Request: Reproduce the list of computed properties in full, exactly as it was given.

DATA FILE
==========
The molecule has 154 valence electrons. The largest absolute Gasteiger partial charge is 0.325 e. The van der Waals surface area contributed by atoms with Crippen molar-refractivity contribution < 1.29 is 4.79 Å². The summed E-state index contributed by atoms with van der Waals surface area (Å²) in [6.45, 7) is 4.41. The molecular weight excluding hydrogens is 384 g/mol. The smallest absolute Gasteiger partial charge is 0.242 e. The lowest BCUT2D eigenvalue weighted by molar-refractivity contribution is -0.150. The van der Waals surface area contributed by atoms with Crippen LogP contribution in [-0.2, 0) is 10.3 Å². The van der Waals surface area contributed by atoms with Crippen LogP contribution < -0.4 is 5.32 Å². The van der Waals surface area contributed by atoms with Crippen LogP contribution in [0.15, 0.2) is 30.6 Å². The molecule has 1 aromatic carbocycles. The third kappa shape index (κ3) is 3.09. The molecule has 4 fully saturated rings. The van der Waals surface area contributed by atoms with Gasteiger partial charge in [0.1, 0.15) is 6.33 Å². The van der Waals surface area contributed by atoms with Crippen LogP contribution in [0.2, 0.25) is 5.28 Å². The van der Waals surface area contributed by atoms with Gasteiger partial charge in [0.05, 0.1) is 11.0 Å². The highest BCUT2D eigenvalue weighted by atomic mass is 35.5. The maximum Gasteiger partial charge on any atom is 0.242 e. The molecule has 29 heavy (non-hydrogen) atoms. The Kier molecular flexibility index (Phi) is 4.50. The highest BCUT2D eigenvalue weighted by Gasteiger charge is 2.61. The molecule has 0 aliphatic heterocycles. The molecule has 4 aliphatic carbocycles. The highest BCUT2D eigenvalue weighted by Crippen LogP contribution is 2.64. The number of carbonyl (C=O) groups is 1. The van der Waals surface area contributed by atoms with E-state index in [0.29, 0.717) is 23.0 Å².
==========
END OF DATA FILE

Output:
The molecule has 154 valence electrons. The largest absolute Gasteiger partial charge is 0.325 e. The van der Waals surface area contributed by atoms with Crippen molar-refractivity contribution < 1.29 is 4.79 Å². The summed E-state index contributed by atoms with van der Waals surface area (Å²) in [6.45, 7) is 4.41. The molecular weight excluding hydrogens is 384 g/mol. The smallest absolute Gasteiger partial charge is 0.242 e. The lowest BCUT2D eigenvalue weighted by molar-refractivity contribution is -0.150. The van der Waals surface area contributed by atoms with Crippen LogP contribution in [-0.2, 0) is 10.3 Å². The van der Waals surface area contributed by atoms with Crippen LogP contribution < -0.4 is 5.32 Å². The van der Waals surface area contributed by atoms with Crippen LogP contribution in [0.15, 0.2) is 30.6 Å². The molecule has 1 aromatic carbocycles. The third kappa shape index (κ3) is 3.09. The molecule has 4 fully saturated rings. The van der Waals surface area contributed by atoms with Gasteiger partial charge in [0.1, 0.15) is 6.33 Å². The van der Waals surface area contributed by atoms with Crippen LogP contribution in [0.2, 0.25) is 5.28 Å². The van der Waals surface area contributed by atoms with Gasteiger partial charge in [0.05, 0.1) is 11.0 Å². The highest BCUT2D eigenvalue weighted by atomic mass is 35.5. The maximum Gasteiger partial charge on any atom is 0.242 e. The molecule has 29 heavy (non-hydrogen) atoms. The Kier molecular flexibility index (Phi) is 4.50. The highest BCUT2D eigenvalue weighted by Gasteiger charge is 2.61. The molecule has 0 aliphatic heterocycles. The molecule has 4 aliphatic carbocycles. The highest BCUT2D eigenvalue weighted by Crippen LogP contribution is 2.64. The number of carbonyl (C=O) groups is 1. The van der Waals surface area contributed by atoms with E-state index in [0.29, 0.717) is 23.0 Å².